Once the 'bar was installed it fit like a glove, but the installation procedure can take time and a fair amount of patience is needed for those unaccustomed to rollbar installs. Making sure everything is plumb before drilling holes is key, because once you've punched a hole, there's no turning back. And having to elongate holes or drilling another set as a result of improper measurements can quickly become your nightmare. Remember, measure twice, drill once!

The MM rollbar fits snugly around the interior so be mindful of the headliner and interior panels during the installation—be prepared for a tight fit. Taking your time is paramount, but you'll be happy you did, because the finished product looks factory-fresh.

Let It Eat

After months of preparation, there was no way we were leaving anything on the table. With the ultimate e.t. in mind, we contacted Mickey Thompson and asked them to pull out the big guns. Nothing against radials or even ET Streets, but we wanted big hook and plenty of drivetrain-saving sidewall flex so we stepped up to the big dogs, some ET Drags out back and low rolling resistance ET fronts on the leading edge.

We knew some fenderwell massaging would be in order, but that was the price we were prepared to pay for big traction and so we opted for a set of ET Drags in a 28/10.5-15S (PN 90000000851). These sticky Mickeys measure a stout 28 inches tall for big sidewall flex and plenty of speed on the back end while also giving us a full 10 inches of tire width. It took some work but we stuffed them inside the arches after mounting them on a set of lightweight, old-school Mickey Thompson one-piece drag wheels.

Up front we opted for 26.0/4.5-15 Mickey Thompson ET Fronts (PN 90000000820) since proper drag skinnies like these can possibly cut 0.1 off your e.t. compared to a heavy full street tire. The Mickey's cut rolling resistance and wind drag, not to mention they also look the biz. If you're after every last e.t., some ET Drags are certainly an E-ticket ride to killer 60-foots and are equally easy on the drivetrain.

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Track Time

After months of hard work and plenty of prep work, it was time to see if the Smog-Legal Killer had a 10- second e.t. in it. After paying another visit to AED for some preparation work, it was time to visit Sacramento Raceway and let it eat.

Astute readers will note the baller Weld AlumaStar wheels up front. Due to a scheduling conflict, our 15-inch front skinnies didn't arrive in time, so the guys from AED came to the rescue and let us borrow their personal set of skinnies—now that's a helping hand. With your author behind the camera, we threw hot shoe Drew Wallace from AED in for a few passes. What transpired was nothing short of frustrating.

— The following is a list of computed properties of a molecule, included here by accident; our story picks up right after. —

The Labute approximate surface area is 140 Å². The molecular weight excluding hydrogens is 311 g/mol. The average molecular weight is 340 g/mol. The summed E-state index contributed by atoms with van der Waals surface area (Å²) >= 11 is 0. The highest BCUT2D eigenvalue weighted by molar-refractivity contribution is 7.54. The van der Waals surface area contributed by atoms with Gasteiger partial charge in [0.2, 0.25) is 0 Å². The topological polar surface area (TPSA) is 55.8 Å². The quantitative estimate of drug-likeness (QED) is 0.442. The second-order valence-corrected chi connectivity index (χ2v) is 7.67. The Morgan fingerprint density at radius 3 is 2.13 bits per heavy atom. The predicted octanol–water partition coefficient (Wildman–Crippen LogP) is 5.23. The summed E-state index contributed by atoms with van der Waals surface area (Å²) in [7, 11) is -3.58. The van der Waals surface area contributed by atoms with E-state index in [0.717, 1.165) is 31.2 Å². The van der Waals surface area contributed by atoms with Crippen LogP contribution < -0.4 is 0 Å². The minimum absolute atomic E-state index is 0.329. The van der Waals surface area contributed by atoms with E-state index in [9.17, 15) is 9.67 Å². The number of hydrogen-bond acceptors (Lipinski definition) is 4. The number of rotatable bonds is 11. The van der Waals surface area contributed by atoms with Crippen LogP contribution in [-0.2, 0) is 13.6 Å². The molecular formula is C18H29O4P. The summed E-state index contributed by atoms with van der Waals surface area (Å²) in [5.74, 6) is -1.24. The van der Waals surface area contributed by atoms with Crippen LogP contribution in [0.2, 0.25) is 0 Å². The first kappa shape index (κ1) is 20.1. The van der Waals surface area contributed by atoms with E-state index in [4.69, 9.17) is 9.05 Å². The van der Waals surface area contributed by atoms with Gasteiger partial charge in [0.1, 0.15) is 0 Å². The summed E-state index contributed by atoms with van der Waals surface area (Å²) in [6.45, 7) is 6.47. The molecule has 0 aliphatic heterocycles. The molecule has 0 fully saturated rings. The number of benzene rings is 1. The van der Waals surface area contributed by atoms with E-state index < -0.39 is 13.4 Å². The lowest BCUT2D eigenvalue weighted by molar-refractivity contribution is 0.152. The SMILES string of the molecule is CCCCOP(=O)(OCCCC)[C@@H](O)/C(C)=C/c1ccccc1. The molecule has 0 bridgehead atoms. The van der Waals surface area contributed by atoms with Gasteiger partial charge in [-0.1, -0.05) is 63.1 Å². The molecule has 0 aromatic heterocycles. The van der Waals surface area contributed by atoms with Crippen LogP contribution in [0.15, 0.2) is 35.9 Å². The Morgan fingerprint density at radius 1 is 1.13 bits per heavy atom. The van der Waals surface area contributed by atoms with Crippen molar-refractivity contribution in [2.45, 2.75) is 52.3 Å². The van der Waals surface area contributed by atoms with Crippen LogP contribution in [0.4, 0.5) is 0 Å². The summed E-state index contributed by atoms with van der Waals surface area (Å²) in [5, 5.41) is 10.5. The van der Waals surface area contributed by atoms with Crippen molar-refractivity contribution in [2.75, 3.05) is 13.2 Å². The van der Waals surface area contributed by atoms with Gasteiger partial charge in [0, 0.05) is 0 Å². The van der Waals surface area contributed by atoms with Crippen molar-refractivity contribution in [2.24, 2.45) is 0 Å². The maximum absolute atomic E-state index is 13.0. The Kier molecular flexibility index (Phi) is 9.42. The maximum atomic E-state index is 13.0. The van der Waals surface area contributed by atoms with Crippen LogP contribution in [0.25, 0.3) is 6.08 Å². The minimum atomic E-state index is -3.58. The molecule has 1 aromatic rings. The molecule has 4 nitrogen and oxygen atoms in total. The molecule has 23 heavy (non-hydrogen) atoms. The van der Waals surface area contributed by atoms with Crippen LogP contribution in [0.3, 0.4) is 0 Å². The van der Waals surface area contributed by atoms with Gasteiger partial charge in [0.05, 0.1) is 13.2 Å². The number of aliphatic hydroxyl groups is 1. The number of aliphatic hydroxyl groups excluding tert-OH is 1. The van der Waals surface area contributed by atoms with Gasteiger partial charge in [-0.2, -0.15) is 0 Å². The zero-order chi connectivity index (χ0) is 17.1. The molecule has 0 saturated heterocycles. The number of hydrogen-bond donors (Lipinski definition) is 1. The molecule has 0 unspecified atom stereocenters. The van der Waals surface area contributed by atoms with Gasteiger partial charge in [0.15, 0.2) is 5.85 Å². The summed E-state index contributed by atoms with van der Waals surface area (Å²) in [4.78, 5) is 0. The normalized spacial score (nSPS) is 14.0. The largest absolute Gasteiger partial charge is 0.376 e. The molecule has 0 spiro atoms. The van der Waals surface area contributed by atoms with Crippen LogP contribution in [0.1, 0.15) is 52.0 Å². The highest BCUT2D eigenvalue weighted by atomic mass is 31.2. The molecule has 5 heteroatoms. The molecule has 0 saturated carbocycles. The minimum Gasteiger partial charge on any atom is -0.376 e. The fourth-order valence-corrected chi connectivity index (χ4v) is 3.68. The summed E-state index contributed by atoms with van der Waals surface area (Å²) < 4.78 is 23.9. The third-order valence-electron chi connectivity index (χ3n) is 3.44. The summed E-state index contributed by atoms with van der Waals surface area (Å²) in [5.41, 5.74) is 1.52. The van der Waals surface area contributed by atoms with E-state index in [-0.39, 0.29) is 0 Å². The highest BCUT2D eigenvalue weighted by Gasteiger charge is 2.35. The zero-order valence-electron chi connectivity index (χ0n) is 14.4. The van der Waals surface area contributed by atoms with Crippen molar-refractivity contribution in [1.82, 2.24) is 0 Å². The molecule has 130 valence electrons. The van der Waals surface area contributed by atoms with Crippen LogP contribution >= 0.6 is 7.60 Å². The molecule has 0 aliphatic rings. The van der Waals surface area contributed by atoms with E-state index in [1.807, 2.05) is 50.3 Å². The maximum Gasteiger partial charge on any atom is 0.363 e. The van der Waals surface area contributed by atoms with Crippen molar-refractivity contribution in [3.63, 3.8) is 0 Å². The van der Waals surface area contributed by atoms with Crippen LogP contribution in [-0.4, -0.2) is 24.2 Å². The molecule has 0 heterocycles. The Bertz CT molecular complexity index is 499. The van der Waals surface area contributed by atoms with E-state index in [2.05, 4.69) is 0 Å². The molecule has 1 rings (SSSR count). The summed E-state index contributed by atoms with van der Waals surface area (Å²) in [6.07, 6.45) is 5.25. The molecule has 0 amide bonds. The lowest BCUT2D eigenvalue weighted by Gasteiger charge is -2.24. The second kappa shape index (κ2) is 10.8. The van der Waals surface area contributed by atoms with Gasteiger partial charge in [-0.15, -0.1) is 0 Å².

Despite the little feeling in our guts, we decided to try for the 10- second e.t. without sway bars or even an antiroll bar. This was a bad idea, as the car launched crooked, and danced all over the track, even on the top end. To say it was a wild ride would have been an understatement—it was plain scary.

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To add insult to injury, we under-spec'd the clutch. By no fault of the clutch, we opted to keep costs down with a budget single disc—in the end, it bit us. However, the unit did admirably well despite being overworked 100 lb-ft above its torque rating. Surprisingly enough, it survived multiple 5,000-rpm launches and produced consistent 1.5-1.6 60-foot times despite being overtaxed. After several good launches, the last pass of the night was finally too much, as the clutch slipped at the hit and each subsequent shift.

So what did she run? Well, with a wildly crooked launch, a slipping clutch, and having to lift at several points for fear of our lives, we crossed the stripe in 11.08 at 123 mph. Yes, we missed our goal by 0.08 second. While the fact that we chopped nearly a second off our last track outing of 11.98 at 122 mph was impressive, there was no way were going out like that. We could taste a 10-second e.t.!

Down but not out, we loaded up and went home. After a few days the sting of defeat wore off and determination set in. We have a clutch upgrade to address and some chassis-stiffening to fix, but we'll be back at it again. Stay tuned—there's no turning back now!